Funny how those higher than expected costs and inclement market haven’t slowed down development of the sports arena, which has been the developer’s explicitly stated goal all along. Some development components must be more equal than others.
The delays have frustrated officials and given fuel to critics of the project, which went through a contested public approval process before the recession.
Unfortunately for the project’s critics, the approvals have been given, the residents have been relocated, the public subsidies have been provided, the holes have been dug. They cannot be undug.
Message from a previous era
“They should do the affordable housing up front, now,” said Assemblyman James Brennan of Brooklyn, who said the low- and middle-income housing aspects should be accelerated. “The only legitimate selling point for the entire project was the affordable housing.”
Mr. Brennan is right, much good though that will do him
The delays speak to broader challenges of building housing that is affordable to low- and moderate-income families in New York, once the main focus of Mayor Michael Bloomberg’s housing agenda.
Now and then, even the Journal forgets the pernicious effects of rent control (which I sadly report has seen off the most recent challenge, as the Supreme Court declined to hear the Harmon case, in part because there was no conflicting law in the Harmon appeals record). New York also labors under draconian taste-police redevelopment restrictions, so any new development takes years and years – some parts of which are more delayed than others, as again reported by Norman Oder in the Atlantic Yards blog post for March 16, 2012:
Forest City Ratner has yet again pushed back the timetable for the first residential tower, B2. Bruce Ratner indicated in an interview this week with the New York Times that it would start “toward the end of this year,” and yesterday a Forest City executive confirmed that the groundbreaking wouldn’t occur until after the arena opens in September.
“We continue to work with the unions” regarding modular construction issues, said Jane Marshall, “on developing what we think are the appropriate apprenticeship training classes”
There’s a curious intersection of objections here, as the affordable housing and union labor requirements seem to cancel each other out, relieving the company of the obligation to do either:
Unlike many low- and moderate-income housing developments, Atlantic Yards plans to use union labor, is being built in high rises, and has hundreds of millions of dollars in costs to acquire land, all of which make the development more expensive and challenging, said MaryAnne Gilmartin, executive vice president at Forest City Ratner.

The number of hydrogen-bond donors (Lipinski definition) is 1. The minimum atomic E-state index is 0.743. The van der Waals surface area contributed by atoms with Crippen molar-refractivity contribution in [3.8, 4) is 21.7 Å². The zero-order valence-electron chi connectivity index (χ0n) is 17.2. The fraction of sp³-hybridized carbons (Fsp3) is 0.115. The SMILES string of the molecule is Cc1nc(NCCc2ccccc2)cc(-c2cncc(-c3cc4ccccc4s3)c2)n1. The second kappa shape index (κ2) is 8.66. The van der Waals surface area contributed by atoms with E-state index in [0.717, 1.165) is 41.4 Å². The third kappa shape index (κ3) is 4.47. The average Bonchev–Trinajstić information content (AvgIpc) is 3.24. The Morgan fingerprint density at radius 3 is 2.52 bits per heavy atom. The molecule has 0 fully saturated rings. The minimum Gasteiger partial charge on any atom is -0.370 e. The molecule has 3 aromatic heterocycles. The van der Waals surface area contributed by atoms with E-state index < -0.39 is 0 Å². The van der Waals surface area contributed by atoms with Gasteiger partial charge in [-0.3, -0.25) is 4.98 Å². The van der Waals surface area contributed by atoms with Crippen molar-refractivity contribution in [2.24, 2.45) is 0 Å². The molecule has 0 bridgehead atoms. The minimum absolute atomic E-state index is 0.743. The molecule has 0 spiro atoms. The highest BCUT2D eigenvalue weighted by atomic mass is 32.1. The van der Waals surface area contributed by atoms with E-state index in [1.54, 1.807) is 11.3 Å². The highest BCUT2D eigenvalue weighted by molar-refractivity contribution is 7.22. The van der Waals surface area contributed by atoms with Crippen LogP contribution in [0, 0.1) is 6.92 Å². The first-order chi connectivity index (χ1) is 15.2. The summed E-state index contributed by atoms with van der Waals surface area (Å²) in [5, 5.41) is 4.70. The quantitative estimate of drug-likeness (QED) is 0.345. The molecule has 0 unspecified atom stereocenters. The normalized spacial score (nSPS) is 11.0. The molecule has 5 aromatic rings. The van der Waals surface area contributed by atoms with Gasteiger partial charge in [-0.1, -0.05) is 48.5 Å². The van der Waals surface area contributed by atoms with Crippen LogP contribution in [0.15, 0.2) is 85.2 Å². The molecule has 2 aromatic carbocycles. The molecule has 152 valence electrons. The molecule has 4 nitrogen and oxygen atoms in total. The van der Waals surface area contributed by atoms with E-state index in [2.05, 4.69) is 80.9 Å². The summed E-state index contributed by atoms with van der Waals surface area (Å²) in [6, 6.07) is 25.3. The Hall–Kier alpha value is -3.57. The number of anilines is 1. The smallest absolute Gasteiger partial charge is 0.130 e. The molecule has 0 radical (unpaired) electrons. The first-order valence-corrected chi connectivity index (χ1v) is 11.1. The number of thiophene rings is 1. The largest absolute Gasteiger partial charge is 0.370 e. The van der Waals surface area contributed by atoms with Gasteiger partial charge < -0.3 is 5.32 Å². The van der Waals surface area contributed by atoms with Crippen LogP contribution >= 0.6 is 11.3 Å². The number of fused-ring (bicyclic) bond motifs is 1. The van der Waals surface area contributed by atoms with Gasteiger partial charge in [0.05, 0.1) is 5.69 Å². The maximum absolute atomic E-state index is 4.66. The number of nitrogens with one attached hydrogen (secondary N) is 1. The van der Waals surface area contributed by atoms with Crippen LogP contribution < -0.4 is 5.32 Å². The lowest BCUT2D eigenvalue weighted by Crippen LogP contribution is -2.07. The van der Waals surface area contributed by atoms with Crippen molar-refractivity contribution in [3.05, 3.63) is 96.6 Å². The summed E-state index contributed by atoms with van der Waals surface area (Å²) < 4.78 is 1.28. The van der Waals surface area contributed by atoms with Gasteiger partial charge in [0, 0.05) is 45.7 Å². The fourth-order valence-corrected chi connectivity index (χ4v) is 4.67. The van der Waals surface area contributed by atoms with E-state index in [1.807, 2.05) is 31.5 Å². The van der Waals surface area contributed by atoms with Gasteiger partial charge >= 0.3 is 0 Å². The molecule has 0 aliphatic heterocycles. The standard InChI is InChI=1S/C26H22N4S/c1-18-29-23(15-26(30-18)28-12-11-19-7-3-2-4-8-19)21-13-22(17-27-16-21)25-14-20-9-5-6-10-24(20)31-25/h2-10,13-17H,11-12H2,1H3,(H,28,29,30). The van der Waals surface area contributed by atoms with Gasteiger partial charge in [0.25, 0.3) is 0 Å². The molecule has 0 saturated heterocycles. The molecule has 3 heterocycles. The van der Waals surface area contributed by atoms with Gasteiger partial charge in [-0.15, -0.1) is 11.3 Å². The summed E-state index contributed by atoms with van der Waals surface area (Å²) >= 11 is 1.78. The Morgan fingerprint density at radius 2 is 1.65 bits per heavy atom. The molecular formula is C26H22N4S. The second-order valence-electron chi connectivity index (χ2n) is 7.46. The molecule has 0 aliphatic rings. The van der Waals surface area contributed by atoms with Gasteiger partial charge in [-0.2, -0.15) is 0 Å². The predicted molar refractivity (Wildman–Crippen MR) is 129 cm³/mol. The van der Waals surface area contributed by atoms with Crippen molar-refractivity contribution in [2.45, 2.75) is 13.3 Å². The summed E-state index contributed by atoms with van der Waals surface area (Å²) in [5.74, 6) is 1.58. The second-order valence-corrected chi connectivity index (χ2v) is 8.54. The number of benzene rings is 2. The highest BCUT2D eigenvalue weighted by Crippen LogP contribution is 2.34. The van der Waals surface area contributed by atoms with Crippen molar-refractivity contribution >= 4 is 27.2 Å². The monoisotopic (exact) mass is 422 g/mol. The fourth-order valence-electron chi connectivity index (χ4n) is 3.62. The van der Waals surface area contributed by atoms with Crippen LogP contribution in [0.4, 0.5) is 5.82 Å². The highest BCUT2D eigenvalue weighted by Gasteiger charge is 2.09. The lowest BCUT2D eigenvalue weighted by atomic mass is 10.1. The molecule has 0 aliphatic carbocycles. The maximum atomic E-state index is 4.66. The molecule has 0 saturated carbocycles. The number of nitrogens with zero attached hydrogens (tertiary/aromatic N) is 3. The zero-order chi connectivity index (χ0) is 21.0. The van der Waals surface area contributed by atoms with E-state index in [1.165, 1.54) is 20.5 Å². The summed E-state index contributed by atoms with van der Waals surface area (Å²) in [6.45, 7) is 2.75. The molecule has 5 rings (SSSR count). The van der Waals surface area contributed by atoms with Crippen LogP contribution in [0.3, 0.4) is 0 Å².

Visions of sugar plums: Ms. Gilmartin at Atlantic yards, 2008
No one forced those design choices on the developer; all of them were decisions made as part of securing the land approval and all the infrastructure subsidies.
None of this the Times sees.
The 14 promised residential towers, with 6,430 apartments, and two commercial buildings are so far in the future that they are not much on residents’ lips. Joe DePlasco [a Ratner spokesman at a recent liquor-license hearing] said that work would start this year on the first of the apartment buildings, and that others could be built two decades from now.
Two decades from now might as well as ‘never.’ The affordability covenant has become largely non-existent.
But the company has repeatedly scrapped or scaled back more ambitious plans for the area, including the original design by Frank Gehry.
Mr. Gehry was also used as an ornament, dangled to dazzle the hoi polloi and then discarded when no longer useful.
Mr. Gehry’s 2006 design, back when anything seemed feasible with enough subsidy
Then again, Mr. Gehry’s design would probably have leaked anyhow. Meanwhile, now that the arena is safely built, the affordable housing is left to fend for itself.
A ruling by a state appeals court last week, stemming from one of the lawsuits over the project, may cause additional delays in putting up most of the housing — though not in building the arena itself — by requiring the state to conduct a new environmental impact statement.
Who knew that NIMBYism could ride to the rescue of a reluctant developer?
I don’t wanna develop affordable housing
The ruling by the Appellate Division of State Supreme Court said that the Empire State Development Corporation conducted its environmental review based on a 10-year time frame, but that a 25-year schedule could force residents to “tolerate vacant lots, above-ground arena parking and Phase II construction staging for decades.”
Such a twist is worthy of Dr. Evil. ESDC did a ten-year impact study because no one could imagine the housing taking longer than that, but the developer’s delays have rendered the previous approvals invalid, so they will have to be done again. Once again, Norman Oder offers a catechism:
Give this man a Pulitzer: Norman Oder
Actually, Bruce Ratner said it himself, that “existing incentives” don’t work for high-rise, union-built affordable housing.
He said that?
Yup. Of course, he proposed–and the state approved–high-rise, union-built affordable housing.
Does that mean all the promises about Atlantic Yards residential rental towers, and the approval of those promises, were bogus?
Forest City Ratner could not have schemed this better if it were trying to sabotage the affordable housing.
Trying to sabotage it?
“That [meaning the affordable housing, not the sabotage – Ed.] is of course what we’re committed to doing at Atlantic Yards,” MaryAnne Gilmartin, executive vice president at Forest City Ratner, said in an interview. “But it turns out not to be so easy.”
Time to put away the ornaments.
I call it “affordable housing – ri-ight